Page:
Painting the face of globalization: human or corporate?
One of the first messages to greet a visitor to the United Nations building in New York is the words written on the building's walls: "Peace has another word, which is development." A September 15-17 meeting at the United Nations organized by the UN Department of Public Information to bring together the worldwide Non-Governmental Organization (NGO) community, clearly sought to gain civil society's support for this UN maxim.
In a written introduction to the conference that focused on the challenges of globalization, UN Secretary General Kofi Annan voiced UN support for globalization as the means for world development. "The United Nations has no higher priority than to explore and support ways of ensuring that the forces unleashed by globalization can benefit people everywhere," he wrote. But the UN-sponsored conference did not question the process of globalization itself. Annan wrote, "While it appears the process of globalization is inevitable, it is by no means beyond our control." It is evident the UN seeks a greater role in determining the course of globalization.
The NGO conference was a noble attempt to involve civil society on an equal footing with corporate interest and local and international government in shaping global economic policy. But the United Nations may have overestimated the influence of civil society as represented by the NGO community and underestimated the power of big business.
Speaking at an afternoon meeting on September 15, UN Development Program (UNDP) Administrator Mark Brown said he did not think the great disparity of wealth and power occasioned by globalization was so alarming. Brown said civil society was demonstrating a new ability to shape global public policy. But he was only able to cite the campaign against landmines and the third world debt relief movement as examples of the empowerment of civil society. And Brown failed to mention that the landmine issue had little or no corporate opposition and that most of the funding and publicity came from international celebrities. He also failed to note that the movement for debt relief stands to grant only a mere fourth of the $200 billion demanded by perhaps the broadest coalition of NGOs ever assembled.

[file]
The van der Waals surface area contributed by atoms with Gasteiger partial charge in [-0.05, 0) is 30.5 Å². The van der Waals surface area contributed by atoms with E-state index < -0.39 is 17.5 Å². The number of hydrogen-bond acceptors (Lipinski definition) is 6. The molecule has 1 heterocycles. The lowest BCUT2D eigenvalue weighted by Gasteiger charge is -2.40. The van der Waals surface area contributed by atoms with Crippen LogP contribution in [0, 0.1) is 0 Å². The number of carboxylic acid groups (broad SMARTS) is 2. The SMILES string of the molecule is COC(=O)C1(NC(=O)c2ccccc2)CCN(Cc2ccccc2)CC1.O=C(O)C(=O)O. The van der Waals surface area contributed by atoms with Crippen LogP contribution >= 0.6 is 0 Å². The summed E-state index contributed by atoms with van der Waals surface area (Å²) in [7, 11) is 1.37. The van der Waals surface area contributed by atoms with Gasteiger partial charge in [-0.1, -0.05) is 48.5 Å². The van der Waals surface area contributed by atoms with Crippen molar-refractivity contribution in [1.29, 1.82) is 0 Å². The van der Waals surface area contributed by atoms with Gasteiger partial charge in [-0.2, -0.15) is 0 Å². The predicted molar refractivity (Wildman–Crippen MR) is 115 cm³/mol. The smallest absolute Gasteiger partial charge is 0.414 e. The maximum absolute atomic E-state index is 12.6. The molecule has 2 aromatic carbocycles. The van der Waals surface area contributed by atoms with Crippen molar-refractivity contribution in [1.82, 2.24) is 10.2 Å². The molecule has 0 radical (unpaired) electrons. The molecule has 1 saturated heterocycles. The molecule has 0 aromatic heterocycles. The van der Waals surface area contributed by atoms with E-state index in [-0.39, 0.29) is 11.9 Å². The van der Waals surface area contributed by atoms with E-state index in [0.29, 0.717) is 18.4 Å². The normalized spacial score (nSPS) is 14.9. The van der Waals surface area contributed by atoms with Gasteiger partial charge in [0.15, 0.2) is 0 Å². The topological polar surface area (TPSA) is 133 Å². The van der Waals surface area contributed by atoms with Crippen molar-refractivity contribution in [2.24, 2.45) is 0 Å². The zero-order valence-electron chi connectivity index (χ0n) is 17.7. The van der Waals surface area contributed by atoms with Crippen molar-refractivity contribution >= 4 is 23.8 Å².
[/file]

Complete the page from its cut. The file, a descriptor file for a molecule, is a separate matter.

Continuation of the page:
The power of international corporations however, is well documented. The corporations, more than half of which come from just five countries (United States, Japan, France, Germany and the Netherlands), account for 70 percent of the world's trade, according to Joshua Karliner's 1997 book, The Corporate Planet. Karliner writes that more than 50 percent of the largest 100 economies in the world are corporations. The combined revenues of Ford and General Motors alone exceed the combined GDP for all of sub-Saharan Africa. According to Karliner, transnational corporations both "exert significant influence over the domestic and foreign policies of the Northern industrialized governments that host them" and "are moving to circumvent national governments" in developing countries.
Several NGO representatives present at the conference on globalization did not hesitate to highlight the non-altruistic nature of many corporations. Speaking at the conference on September 16, International Labor Organization (ILO) advisor Frans Roselaers said that globalization has given precedence to market forces over negotiated structures affecting labor rights. Inequality has increased, he said, and corporations are responsible for human rights abuses such as forced labor, child labor and violation of the right of collective bargaining.